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1 Thessalonians 4:9-18
9 Now concerning brotherly love you have no need for anyone to write to you, for you yourselves have been taught by God to love one another, 10 for that indeed is what you are doing to all the brothers throughout Macedonia. But we urge you, brothers, to do this more and more, 11 and to aspire to live quietly, and to mind your own affairs, and to work with your hands, as we instructed you, 12 so that you may walk properly before outsiders and be dependent on no one.
13 But we do not want you to be uninformed, brothers, about those who are asleep, that you may not grieve as others do who have no hope. 14 For since we believe that Jesus died and rose again, even so, through Jesus, God will bring with him those who have fallen asleep. 15 For this we declare to you by a word from the Lord, that we who are alive, who are left until the coming of the Lord, will not precede those who have fallen asleep. 16 For the Lord himself will descend from heaven with a cry of command, with the voice of an archangel, and with the sound of the trumpet of God. And the dead in Christ will rise first. 17 Then we who are alive, who are left, will be caught up together with them in the clouds to meet the Lord in the air, and so we will always be with the Lord. 18 Therefore encourage one another with these words.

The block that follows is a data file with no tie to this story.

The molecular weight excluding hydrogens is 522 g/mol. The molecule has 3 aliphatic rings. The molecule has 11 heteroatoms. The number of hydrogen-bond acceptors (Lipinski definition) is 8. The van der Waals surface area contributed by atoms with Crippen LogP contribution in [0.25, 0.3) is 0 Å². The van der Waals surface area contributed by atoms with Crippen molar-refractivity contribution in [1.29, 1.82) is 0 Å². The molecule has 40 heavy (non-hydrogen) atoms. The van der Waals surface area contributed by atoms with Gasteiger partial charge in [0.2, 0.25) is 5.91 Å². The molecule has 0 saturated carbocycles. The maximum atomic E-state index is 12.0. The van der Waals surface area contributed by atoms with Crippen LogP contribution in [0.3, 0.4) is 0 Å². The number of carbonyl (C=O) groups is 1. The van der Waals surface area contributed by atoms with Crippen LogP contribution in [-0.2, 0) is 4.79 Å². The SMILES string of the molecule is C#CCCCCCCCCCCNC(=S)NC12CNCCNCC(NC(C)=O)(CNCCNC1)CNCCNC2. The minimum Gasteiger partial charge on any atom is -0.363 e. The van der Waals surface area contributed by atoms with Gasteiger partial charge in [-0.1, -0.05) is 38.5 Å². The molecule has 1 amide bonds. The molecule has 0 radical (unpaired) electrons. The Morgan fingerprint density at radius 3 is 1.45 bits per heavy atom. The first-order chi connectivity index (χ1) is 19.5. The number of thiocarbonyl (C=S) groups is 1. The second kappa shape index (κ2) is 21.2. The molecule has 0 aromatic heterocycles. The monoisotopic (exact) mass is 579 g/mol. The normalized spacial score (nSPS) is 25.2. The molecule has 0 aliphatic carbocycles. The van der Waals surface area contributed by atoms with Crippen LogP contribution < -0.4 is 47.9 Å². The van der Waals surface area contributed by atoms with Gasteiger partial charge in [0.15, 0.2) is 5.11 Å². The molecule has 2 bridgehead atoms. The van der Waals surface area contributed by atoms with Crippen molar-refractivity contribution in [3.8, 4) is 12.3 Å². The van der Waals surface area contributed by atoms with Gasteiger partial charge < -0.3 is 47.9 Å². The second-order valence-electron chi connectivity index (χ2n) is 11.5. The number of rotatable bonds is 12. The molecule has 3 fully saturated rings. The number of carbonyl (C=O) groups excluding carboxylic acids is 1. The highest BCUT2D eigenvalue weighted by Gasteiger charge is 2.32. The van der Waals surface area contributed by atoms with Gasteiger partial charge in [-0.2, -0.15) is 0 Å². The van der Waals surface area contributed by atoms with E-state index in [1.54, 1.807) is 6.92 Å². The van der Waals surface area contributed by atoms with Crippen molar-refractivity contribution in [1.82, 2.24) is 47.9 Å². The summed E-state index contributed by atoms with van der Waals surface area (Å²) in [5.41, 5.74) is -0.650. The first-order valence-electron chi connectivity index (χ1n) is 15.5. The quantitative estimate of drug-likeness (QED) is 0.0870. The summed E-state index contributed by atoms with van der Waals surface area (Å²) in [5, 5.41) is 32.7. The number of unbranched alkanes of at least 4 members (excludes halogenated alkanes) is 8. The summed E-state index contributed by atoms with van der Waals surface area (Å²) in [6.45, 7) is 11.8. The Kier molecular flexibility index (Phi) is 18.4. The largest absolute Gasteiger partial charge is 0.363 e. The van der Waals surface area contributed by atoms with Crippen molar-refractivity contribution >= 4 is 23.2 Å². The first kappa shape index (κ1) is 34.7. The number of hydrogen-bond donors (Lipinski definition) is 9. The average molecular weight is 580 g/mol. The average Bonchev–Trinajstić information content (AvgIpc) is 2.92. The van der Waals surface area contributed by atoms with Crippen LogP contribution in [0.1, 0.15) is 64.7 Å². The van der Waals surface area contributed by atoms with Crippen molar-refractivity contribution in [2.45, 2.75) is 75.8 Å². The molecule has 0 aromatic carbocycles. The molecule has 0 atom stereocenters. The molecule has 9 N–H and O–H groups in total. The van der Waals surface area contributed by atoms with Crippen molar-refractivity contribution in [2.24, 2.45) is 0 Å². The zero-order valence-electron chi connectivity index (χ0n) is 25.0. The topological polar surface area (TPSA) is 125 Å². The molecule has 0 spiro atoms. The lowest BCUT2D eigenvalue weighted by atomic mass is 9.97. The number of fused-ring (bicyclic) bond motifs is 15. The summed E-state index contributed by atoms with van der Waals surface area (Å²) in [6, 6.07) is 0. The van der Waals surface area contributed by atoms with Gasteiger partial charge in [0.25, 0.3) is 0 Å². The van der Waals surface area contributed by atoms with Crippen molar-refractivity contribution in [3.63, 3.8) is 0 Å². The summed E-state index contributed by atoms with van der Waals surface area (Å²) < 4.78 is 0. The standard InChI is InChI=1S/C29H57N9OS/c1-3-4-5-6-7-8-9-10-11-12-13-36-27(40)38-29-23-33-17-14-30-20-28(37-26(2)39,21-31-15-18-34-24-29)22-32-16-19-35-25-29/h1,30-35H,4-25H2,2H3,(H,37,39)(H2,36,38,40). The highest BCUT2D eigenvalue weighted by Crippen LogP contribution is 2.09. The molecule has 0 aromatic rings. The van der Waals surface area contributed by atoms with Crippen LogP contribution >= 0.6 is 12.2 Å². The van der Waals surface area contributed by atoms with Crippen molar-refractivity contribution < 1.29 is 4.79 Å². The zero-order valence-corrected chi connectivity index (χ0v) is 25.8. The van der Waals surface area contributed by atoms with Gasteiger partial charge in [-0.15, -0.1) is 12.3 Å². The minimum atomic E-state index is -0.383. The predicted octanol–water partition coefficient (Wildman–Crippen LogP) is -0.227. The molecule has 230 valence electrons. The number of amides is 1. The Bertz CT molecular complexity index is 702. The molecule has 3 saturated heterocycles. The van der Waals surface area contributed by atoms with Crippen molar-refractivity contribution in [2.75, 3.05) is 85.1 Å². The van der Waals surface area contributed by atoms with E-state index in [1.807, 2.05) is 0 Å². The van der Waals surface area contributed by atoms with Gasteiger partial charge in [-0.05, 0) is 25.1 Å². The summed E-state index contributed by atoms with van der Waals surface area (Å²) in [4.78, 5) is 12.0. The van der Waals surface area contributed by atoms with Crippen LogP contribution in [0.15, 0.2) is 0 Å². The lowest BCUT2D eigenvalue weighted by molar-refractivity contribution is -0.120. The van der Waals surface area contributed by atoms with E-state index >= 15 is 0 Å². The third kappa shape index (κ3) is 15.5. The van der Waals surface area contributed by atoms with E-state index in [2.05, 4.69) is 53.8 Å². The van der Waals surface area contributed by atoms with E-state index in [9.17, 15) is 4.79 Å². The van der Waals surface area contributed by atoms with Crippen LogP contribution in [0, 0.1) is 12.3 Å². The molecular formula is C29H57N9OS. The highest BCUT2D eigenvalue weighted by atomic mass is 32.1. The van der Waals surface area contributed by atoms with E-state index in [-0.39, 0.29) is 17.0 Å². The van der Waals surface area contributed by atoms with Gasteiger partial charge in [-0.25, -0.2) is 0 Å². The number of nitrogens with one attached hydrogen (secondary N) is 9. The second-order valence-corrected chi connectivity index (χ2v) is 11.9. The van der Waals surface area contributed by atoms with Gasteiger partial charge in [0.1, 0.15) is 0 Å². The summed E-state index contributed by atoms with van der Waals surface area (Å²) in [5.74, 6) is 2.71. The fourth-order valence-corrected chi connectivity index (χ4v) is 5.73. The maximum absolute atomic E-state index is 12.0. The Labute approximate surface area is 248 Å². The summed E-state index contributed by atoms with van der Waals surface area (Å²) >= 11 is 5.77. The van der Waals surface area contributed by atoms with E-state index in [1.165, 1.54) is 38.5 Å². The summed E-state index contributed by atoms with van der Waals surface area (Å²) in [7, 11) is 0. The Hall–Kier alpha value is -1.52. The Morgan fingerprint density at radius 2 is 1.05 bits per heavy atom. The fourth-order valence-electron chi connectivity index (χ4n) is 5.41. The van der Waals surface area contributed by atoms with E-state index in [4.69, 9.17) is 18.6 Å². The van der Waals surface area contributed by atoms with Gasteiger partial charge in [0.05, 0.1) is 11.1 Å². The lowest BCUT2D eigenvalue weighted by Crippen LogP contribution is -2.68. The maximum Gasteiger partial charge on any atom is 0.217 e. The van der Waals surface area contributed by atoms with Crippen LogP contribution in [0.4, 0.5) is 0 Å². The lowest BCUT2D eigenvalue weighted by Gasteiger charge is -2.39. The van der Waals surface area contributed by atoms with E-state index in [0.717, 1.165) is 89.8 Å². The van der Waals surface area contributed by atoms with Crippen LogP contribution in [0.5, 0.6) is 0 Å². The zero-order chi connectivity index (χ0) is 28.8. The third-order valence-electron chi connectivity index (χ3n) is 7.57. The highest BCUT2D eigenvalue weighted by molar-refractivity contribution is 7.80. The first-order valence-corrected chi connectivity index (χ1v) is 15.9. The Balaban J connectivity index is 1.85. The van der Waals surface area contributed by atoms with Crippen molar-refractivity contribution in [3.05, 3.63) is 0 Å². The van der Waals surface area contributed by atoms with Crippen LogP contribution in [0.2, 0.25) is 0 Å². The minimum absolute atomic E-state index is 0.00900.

Reflection & Application
1 Thessalonians 4:9-10
- What can I learn about the nature of love from the fact that Apostle Paul gives this exhortation while acknowledging that they already do love their brothers?
- Are there situations in which I try to limit the call to love more and more?
1 Thessalonians 4:11-12
“The apostle had two particular reasons for this threefold appeal to the Thessalonians to be quiet, non-interfering and hard-working. The first was that their daily life might win the respect of outsiders (12a), and the second that they might not be dependent on anybody (12b; cf. 2:9), but rather enjoy ‘an honourable independence’ (JBP). In this way Paul brings together the two communities to which all Christians belong – the world and the church, ‘outsiders’ and the Christian brotherhood.” 
- What is the relationship between leading a disciplined and diligent life and being able to love those around me?
1 Thessalonians 4:13-18
- Why are we able to have hope even in the face of death?
- In light of the fact that death is not the final word, and that “we will always be with the Lord,” how should this affect the way I approach fears and risks in life? How does this affect my view of the call to love more and more?
 Stott, John R.W. (ed.), The Message of 1 & 2 Thessalonians, (Leicester, England: Inter-Varsity Press, 1991), p. 90.